Thursday 14th of March 2019 09:01:19 PM

CAMBRIDGE, Massachusetts, USA -- Thursday, March 14, 2019 -- Next weekend, the Free Software Foundation (FSF) presents the eleventh annual LibrePlanet free software conference in Cambridge, March 23-24, 2019, at the Stata Center at the Massachusetts Institute of Technology. LibrePlanet is an annual conference for people who care about their digital freedoms, bringing together software developers, policy experts, activists, and computer users to learn skills, share accomplishments, and tackle challenges facing the free software movement, including 3D printing, cryptography, medical devices, privacy, security, and current issues in software licensing. LibrePlanet 2019 will focus on the exploration of software freedom and how to bring to life trailblazing, principled new technologies.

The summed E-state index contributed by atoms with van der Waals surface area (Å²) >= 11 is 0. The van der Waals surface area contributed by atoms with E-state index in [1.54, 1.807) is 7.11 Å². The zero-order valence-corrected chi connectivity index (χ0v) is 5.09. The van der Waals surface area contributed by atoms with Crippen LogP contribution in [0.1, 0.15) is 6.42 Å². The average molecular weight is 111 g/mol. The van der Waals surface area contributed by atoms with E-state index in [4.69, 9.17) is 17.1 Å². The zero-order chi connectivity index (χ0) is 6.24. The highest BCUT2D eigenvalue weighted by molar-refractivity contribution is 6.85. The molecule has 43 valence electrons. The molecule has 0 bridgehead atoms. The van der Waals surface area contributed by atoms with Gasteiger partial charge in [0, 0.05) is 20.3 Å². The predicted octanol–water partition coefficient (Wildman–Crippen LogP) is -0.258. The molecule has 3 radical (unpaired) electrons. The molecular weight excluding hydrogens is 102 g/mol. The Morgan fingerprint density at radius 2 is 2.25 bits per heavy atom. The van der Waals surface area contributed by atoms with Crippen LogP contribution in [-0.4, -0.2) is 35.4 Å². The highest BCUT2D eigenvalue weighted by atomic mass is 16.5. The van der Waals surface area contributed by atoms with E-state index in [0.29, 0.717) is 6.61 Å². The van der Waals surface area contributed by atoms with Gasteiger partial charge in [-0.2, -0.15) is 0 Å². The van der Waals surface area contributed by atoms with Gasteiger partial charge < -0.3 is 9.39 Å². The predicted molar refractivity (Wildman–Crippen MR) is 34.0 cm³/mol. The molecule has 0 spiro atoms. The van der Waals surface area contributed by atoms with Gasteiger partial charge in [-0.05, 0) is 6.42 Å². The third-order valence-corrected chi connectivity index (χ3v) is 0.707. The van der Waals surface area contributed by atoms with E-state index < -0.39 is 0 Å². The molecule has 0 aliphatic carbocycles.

LibrePlanet 2019 will include four keynotes. Tarek Loubani, an emergency physician, will talk about his work on making medical devices accessible through free designs that meet medical industry standards. Micky Metts, a member of the Agaric Design Collective, will talk about your collective and individual roles in maintaining your freedoms, with free software as the foundation. Bdale Garbee, longtime free software contributor and former Debian Project Leader, will tell us about the fun in free software, using personal anecdotes as examples. Richard Stallman, founder of the FSF and president of the board of directors, will discuss current issues facing user freedom, and announce the winners of the 2018 Free Software Foundation awards.